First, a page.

AFP Josef Schütz at his trial last year
NOS Nieuws•vandaag, 03:38
Former SS man Josef Schütz, who was convicted at an advanced age for complicity in the murder of thousands of prisoners in Sachsenhausen concentration camp, has died at the age of 102. He received a five-year prison sentence last year for his involvement in the murder of more than 3,500 people, but did not spend a day in jail because he was allowed to await his appeal in freedom.
Although historical research has shown that Schütz was a guard in the Nazi concentration camp near Berlin between 1942 and 1945, he himself has always denied any involvement. “I don’t know why I’m on the dock here. I’ve never had anything to do with this,” he claimed last year when hearing his case. He says he was a farmhand at the time.
The judge did not agree. “You knowingly and professionally supported the mass murder,” said the judge, who considered it proven that he was complicit in the shooting of prisoners of war and the gassing of people in Sachsenhausen, where some 200,000 political prisoners, Jews, gays and Roma and Sinti have been imprisoned. Tens of thousands of them were murdered by the Nazis in the camp.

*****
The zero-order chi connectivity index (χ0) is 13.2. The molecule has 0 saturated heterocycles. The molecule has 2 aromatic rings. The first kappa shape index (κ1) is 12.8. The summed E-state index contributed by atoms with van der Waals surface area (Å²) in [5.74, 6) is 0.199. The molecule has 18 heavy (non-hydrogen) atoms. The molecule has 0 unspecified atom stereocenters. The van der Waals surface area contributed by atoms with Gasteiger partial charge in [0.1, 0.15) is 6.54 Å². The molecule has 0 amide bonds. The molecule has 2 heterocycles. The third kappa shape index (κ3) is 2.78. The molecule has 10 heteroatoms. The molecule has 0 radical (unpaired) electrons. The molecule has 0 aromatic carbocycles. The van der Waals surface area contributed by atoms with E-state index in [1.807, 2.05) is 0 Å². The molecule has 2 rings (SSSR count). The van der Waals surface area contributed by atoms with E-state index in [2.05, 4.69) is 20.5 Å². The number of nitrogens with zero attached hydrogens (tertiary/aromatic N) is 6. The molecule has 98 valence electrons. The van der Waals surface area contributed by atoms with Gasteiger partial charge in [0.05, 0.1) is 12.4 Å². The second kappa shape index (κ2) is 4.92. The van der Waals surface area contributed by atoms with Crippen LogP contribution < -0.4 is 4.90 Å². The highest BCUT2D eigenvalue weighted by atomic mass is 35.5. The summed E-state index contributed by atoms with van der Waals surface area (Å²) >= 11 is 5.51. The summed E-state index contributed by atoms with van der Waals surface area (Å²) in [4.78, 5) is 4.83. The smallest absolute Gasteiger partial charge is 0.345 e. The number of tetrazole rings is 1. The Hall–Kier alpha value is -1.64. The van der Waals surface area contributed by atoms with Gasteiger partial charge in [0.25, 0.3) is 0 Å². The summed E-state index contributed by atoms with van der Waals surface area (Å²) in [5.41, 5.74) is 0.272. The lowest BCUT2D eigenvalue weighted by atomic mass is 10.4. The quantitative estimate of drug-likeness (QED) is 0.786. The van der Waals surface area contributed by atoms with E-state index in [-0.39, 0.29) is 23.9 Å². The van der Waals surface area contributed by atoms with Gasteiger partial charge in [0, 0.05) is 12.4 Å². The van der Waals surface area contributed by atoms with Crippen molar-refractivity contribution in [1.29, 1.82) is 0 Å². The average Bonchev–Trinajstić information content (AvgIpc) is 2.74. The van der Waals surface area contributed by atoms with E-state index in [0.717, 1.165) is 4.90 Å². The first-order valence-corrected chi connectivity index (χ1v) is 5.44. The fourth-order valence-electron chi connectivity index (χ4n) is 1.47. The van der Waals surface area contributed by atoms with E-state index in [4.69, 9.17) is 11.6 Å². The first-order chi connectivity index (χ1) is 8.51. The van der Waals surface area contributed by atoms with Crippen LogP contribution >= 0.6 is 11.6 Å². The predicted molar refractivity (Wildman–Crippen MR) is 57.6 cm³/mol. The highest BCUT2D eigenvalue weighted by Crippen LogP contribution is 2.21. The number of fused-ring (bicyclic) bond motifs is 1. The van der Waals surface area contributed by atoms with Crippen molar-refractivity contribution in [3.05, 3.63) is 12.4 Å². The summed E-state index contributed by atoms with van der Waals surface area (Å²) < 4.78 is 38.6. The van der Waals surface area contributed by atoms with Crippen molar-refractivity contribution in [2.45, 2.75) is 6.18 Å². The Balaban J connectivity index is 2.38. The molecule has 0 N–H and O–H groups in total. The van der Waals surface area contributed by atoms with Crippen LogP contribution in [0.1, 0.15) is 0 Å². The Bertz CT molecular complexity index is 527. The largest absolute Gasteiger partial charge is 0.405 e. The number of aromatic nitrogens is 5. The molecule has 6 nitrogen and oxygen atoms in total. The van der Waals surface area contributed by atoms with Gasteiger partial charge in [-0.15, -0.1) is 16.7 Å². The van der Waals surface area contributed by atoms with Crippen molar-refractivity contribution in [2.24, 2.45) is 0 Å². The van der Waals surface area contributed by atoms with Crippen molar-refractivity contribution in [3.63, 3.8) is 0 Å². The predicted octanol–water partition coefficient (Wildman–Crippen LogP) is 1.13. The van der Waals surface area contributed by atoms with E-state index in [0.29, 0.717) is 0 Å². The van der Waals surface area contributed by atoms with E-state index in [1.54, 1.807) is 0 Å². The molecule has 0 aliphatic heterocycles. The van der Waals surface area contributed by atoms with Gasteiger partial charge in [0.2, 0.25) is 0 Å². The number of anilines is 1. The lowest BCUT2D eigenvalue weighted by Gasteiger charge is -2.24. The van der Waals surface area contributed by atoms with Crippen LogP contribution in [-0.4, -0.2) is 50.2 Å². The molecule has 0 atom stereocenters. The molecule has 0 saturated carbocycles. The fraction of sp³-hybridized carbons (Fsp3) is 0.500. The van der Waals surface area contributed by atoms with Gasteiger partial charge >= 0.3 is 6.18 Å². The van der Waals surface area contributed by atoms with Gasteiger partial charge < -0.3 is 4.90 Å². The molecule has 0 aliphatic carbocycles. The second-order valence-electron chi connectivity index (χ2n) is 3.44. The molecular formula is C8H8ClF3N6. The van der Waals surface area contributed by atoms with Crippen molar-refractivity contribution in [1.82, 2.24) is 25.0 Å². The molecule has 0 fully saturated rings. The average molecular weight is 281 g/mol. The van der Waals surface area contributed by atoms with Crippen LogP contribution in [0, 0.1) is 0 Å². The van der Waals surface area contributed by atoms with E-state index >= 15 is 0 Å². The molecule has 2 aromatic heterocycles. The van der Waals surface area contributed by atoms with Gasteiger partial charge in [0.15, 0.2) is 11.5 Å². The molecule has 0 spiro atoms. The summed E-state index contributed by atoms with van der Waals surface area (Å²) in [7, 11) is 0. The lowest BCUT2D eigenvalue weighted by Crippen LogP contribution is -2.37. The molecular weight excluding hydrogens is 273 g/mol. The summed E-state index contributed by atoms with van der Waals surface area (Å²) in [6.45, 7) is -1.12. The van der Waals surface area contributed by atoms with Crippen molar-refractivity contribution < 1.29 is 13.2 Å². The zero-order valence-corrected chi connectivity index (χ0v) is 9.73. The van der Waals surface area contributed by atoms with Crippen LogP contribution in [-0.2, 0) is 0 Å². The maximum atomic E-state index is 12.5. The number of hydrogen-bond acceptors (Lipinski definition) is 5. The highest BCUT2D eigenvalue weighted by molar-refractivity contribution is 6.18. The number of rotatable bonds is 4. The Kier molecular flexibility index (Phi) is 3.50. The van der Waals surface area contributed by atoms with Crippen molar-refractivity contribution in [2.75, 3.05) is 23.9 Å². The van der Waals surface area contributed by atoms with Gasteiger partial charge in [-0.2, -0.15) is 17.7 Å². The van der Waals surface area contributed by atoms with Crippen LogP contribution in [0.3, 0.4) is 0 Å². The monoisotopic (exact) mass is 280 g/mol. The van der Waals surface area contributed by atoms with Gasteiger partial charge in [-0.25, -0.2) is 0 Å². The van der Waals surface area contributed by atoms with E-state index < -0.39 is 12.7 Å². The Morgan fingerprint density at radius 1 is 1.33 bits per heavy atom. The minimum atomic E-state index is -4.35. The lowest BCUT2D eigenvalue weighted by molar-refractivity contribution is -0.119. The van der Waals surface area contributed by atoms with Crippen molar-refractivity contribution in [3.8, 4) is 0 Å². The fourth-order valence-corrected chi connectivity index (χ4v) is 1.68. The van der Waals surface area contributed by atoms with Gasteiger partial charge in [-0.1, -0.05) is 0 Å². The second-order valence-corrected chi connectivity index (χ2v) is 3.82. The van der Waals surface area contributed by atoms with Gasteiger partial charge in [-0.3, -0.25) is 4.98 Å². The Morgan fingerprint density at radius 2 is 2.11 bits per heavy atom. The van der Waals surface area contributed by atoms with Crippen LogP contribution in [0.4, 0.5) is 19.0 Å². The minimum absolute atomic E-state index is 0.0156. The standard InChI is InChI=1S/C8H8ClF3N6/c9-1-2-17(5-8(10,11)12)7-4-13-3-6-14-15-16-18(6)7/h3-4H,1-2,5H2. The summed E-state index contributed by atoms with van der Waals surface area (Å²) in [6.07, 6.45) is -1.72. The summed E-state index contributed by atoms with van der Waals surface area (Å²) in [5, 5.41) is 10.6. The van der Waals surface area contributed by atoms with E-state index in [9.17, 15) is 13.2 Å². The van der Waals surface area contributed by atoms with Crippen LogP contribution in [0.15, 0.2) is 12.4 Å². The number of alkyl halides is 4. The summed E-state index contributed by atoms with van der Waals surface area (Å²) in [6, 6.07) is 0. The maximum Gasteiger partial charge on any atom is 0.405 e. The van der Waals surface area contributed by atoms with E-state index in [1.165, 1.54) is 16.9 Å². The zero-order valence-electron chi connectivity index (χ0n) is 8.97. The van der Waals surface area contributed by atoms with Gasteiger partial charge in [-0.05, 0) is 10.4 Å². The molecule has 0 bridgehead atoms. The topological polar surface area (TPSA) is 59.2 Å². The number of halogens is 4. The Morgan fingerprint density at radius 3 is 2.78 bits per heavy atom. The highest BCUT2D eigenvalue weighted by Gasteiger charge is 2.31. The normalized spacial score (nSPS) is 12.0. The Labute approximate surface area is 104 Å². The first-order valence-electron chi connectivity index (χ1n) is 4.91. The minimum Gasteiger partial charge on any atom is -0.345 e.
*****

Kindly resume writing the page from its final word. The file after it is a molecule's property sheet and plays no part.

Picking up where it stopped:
Since the conviction of Sobibor camp guard John Demjanjuk in 2011, very elderly Nazis have been regularly prosecuted in Germany. At the end of last year, former Nazi secretary Irmgard Furchner (97) received a two-year suspended prison sentence for involvement in the murder of at least 10,500 people in Stutthoff camp, near Gdańsk.
Last year, at age 101, Schütz became the oldest Nazi ever convicted of his role in the Holocaust.